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Lego competition inspires future architects

In one, a Christmas tree of green bricks rises above tiny packages crafted from plastic blocks. In another, a Darth Vader minifigure helms Santa’s sleigh, with Stormtroopers playing reindeer.
    Kids from three to 16 let their imaginations soar for Speight Studio Architects’ annual Severna Park Lego Open.
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Will our Bay Bridge ever fall?

“The Bay Bridge is safe until 2065.” That’s the best news Milt Chaffee, executive director of Maryland Transportation Authority, found in a brand-new study of how long we can count on the William Preston Lane Jr. Memorial Bridge to connect Maryland’s Western and Eastern shores.
    There are, of course, conditions.
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Celebrate the season with Bay Weekly’s annual Christmas story

In this season dedicated to peace on earth and shared goodwill, Bay Weekly has a little gift to help you think well of one another.
    Our gift is Bay Weekly’s annual Christmas story, in whose telling our writers have found the words to open our hearts to one another. Year after year, they’ve done it.
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Lothian home shines into space

Sometime in November, Carmella Hangsleben’s family starts thinking about lights. By Thanksgiving weekend, their Lothian home is probably bright enough to see from space.
    Carmella, husband Alan and their son Eddy spend nearly a month stringing up 1,500 strands of Christmas lights. That’s 75,000 bulbs of glowing cheer.
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Turning other people’s trash into a holiday display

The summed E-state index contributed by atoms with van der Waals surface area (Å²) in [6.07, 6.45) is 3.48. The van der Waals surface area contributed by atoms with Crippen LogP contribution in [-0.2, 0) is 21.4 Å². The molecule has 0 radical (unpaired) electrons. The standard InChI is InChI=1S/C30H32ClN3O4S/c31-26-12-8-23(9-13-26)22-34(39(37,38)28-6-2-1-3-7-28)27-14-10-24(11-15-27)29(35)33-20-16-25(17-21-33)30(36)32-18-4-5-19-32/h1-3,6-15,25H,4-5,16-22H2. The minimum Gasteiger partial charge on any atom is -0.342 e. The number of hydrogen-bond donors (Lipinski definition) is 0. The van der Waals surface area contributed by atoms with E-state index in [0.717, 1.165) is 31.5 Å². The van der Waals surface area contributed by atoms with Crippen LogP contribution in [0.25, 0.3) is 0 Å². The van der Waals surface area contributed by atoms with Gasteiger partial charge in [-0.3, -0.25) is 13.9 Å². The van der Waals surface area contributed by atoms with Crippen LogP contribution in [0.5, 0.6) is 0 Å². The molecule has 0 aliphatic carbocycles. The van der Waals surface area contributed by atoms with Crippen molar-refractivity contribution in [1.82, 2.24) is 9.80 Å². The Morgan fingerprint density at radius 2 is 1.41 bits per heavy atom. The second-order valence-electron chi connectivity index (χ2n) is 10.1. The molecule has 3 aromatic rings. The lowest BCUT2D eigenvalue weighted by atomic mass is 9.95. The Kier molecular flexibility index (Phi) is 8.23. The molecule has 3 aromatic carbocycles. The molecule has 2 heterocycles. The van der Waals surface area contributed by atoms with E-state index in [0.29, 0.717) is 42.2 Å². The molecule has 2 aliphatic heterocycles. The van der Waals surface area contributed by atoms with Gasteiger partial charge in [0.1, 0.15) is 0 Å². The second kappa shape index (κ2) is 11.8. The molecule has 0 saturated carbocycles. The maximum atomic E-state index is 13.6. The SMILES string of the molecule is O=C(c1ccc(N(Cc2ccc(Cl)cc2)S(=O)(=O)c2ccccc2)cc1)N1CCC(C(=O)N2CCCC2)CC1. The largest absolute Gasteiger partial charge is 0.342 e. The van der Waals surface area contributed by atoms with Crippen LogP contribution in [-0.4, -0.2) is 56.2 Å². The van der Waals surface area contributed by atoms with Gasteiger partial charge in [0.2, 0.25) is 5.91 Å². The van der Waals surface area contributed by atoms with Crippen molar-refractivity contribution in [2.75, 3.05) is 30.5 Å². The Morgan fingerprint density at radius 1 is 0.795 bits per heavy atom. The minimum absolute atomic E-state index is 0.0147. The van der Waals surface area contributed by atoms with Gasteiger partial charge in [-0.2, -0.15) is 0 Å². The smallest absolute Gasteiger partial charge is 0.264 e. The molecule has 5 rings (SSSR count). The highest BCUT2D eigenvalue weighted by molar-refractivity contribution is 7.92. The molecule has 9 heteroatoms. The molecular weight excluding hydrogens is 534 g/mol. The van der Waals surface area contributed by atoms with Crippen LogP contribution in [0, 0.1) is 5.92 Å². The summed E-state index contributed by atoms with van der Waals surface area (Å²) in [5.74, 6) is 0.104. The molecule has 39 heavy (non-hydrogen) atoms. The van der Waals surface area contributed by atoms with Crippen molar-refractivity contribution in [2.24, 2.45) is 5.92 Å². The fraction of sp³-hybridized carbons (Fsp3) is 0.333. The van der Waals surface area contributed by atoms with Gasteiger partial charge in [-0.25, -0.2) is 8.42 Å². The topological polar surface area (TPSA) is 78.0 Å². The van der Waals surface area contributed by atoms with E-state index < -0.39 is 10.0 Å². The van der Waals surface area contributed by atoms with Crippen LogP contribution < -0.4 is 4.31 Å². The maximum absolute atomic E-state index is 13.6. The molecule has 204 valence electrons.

“You may not feel the Christmas spirit when you come in here,” says  Casey Dillard, “but you will have it when you leave.”
    Dillard may have a future with the Island of Misfit Toys.
    The Calvert County Solid Waste employee has given new life to Christmas castoffs — the wreaths we didn’t like, the lights that stopped working, artificial trees outmoded in this year’s decorating scheme.
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How did 2015 work out?

Back on January 2, when this year was new, we couldn’t help but wonder whether this might just be the one to make us healthy, wealthy and wise.
    Were we alone in that wishful thinking? Or does the coming of a new year make optimists of us all?
    We were curious.
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Fire engines lead seven convoys through Annapolis neighborhoods

“We’re going to need more bags!” said 14-year-old Zac Binnix as we pulled into Arundel on the Bay on this year’s Santa Run.
    People had been friendly and collections good at each of our three stops since leaving Truxton Park an hour and a half earlier. But Arundel on the Bay was taking it to a new level. Cheering our arrival, some 120 neighbors had piled three picnic tables high with gifts as donations.
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Trains live on in more than our memories and our hearts

Trains are just another form of transportation to some folks, no more interesting or glamorous than the bus that takes you from long-term parking to the airport terminal.
    But if you’re one of the countless train lovers, like me, read on to discover three local ways to bring to life your train fantasies.

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Dance your way back to old Eire

Trace your Maryland roots and you’re likely to end up in Ireland. That’s where musician Peter Brice finds both his roots and his gig. The great-something-nephew of 18th century governor James Brice — builder of the historic Brice House in Annapolis — the younger Brice wants to entertain you with true Irish music.
    If you think you know Irish music, take a second listen, Brice advises.
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